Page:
I got a Pentax K-1000 as my "big present" for my Bar Mitzvah. I still remember the way the film smelled going into it, and the way it sounded when you took a picture. There was a deeply satisfying click that you could feel in your teeth. At Northwestern I double-majored in art, though declaring it was sort of bullshit. You couldn't get into the photography classes unless you were an art major, so I did what I had to do. I actually had no intention of completing the requirements of the major; I just wanted access to the darkroom.
Upon graduation I had amassed a leather-bound portfolio of hundreds of extremely "artistic" black-and-white photos, all lovingly developed by hand under the pretenses of my false major. Since my actual major was Performance Studies -- a snobby combination of theater and literature that allowed one to avoid the physical rigors of serving on a stage crew -- I graduated with no moving pictures to my credit. Not even a self-serious short film. So I used that portfolio of stills as the centerpiece of my application to both USC and NYU graduate film school. Both schools were extremely prompt with their rejection letters. I made my way to Los Angeles anyway as part of a comedy/improv troupe born at the Improv Olympic Theater in Chicago. To supplement my sporadic income as a room service waiter/commercial actor/ SAT tutor, I dusted off my Pentax K-1000 and started a business taking headshots for actors. Since I had no studio and could afford no lighting equipment, I advertised the merits of "natural light" headshot photography, and relied almost exclusively on extremely shallow depth of field to make these portraits pop. Weirdly, my services were in high demand.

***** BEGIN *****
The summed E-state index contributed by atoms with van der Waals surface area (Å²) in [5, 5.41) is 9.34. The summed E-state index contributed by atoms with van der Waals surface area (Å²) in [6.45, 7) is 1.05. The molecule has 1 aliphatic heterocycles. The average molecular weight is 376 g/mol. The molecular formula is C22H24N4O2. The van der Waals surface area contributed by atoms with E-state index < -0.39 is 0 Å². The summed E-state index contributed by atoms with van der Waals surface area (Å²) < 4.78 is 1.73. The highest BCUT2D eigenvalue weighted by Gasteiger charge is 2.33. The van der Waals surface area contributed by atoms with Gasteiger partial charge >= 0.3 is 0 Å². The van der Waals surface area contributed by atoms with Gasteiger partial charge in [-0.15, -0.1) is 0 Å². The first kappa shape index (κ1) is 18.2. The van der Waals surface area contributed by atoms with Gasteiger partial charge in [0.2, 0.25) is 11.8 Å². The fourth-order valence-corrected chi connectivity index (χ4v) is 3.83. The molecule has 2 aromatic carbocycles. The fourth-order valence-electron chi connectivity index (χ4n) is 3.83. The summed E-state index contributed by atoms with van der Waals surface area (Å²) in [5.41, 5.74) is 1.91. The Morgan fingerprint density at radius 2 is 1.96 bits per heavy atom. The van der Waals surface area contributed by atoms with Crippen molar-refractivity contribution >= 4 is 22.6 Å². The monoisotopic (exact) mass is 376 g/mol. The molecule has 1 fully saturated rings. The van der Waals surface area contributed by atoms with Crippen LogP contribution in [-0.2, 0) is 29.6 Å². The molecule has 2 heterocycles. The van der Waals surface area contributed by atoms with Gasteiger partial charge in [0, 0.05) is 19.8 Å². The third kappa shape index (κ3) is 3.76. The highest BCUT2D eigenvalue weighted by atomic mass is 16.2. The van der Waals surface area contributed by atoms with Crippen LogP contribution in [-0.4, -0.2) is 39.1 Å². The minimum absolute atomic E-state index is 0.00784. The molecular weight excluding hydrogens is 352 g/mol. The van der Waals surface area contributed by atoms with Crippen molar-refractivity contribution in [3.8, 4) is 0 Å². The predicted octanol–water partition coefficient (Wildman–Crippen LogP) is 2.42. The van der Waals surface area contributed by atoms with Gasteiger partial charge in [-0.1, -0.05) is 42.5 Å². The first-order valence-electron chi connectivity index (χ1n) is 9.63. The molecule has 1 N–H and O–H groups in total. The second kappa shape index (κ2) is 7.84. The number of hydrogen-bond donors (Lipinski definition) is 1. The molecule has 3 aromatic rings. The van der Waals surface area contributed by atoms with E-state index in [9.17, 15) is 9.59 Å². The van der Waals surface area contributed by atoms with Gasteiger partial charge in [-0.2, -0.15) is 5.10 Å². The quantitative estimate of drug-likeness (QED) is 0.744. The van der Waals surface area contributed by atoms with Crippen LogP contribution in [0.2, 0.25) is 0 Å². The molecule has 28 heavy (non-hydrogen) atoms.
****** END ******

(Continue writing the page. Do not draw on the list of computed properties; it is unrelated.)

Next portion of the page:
Years later, in the midst of directing multiple almost-good-enough television pilots, actor after actor would enter the audition room and hand me -- the director -- headshots taken by me -- the one time headshot photographer. Sometimes, thereʼd be a funny "look at us now" exchange. Other times weʼd pretend not to know each other, like refugees from an unfortunate one-night stand.
I hung up my Pentax right about the time all of the film labs in Los Angeles were going out of business. The way people feel about yoga, or transcendental meditation, that's what hours in the darkroom were for me. I seriously equate a decline in my ability to relax with the steady disappearance of darkrooms in our society. There is nothing more fulfilling than watching an image that you captured weeks or months ago slowly appear at the bottom of a dangerously toxic bath of chemicals. Since digital technology has destroyed everything I once loved about this sacred art form, I get my rocks off in a different, frankly much more expensive way. I design and build television shows around images in my head. The arched windows at the end of the White House hallways on 1600 Penn, or the view from the Dunphyʼs couch to the staircase behind it on Modern Family. You might guess that they were built in service of the funny stories we are telling on those sets; in fact sometimes it is just the opposite. I picture these things, share them with collaborators, and they become the inspiration for silliness and stupidity, and occasionally -- if the network's not watching -- artfulness.